Advertising calls and text messages restricted in Costa Rica

The new law prohibits contacting individuals directly to sell items or services without their specific prior permission.

Friday, November 28, 2008


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The new telecommunications law prohibits the use of "automated calling systems for direct sales by voice, fax, email or by any other means," to contact individuals who have not given prior consent.

These restrictions came into effect on June 30 and is the first regulation in the country of the growing business practice of sending unsolicited information.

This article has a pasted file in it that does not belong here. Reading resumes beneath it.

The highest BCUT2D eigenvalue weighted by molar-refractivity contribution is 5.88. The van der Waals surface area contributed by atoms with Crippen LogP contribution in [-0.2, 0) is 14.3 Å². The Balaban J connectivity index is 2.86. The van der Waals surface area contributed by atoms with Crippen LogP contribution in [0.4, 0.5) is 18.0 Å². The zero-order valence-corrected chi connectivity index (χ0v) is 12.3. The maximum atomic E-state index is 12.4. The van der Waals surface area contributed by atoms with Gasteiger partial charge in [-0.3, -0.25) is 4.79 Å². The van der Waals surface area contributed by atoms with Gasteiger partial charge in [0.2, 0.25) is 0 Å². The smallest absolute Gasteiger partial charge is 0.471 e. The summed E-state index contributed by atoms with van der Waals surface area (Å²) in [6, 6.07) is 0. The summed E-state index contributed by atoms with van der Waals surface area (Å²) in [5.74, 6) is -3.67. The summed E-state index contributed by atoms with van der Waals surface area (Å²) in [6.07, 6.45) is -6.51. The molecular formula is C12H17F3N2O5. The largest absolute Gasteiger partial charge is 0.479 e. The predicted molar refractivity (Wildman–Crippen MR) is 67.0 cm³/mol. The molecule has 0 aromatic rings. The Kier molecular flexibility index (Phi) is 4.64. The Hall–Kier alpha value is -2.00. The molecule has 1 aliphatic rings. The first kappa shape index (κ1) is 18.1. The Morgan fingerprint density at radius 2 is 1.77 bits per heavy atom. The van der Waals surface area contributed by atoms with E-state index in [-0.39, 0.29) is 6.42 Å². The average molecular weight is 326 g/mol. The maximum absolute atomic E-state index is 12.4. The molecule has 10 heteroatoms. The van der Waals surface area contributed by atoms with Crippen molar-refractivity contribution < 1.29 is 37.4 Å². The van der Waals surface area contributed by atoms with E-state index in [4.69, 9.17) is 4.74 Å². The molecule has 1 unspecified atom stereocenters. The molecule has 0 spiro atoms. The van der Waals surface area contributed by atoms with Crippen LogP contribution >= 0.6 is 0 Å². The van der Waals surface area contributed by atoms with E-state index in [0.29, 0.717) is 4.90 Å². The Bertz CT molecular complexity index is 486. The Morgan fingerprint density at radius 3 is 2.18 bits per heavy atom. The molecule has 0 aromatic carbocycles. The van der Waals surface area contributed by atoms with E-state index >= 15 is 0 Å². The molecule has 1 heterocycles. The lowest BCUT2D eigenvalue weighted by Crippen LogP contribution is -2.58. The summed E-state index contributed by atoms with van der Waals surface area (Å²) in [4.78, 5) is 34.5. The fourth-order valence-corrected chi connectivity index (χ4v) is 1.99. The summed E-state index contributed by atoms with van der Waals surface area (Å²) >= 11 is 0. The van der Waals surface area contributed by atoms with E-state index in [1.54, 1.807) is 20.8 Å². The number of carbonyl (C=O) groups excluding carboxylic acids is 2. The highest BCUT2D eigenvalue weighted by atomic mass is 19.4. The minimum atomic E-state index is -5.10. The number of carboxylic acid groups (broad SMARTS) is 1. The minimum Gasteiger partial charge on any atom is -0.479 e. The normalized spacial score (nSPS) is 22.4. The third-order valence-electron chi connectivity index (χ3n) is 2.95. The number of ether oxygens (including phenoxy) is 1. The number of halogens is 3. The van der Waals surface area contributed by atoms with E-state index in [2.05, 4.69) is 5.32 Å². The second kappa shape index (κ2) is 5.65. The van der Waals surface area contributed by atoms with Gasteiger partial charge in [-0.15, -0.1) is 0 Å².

The new law also indicated that emails can only be sent when the clients address is obtained within the context of a sale.

More on this topic

The Monopoly on Cell Phones is Hard to Crack ...

September 2011

Since November 2010 installing a cell phone tower within 15 kilometers of a Costa Rican airport has required a detailed analysis and authorisation by the Civil Aviation Authority.

Prior to that date, the Instituto Costarricense de Electricidad (ICE) had no trouble installing the towers, but now the Directorate General of Civil Aviation (DGCA) has decided to adhere to international standards and make everyone endure the the red tape required for granting installation permits.

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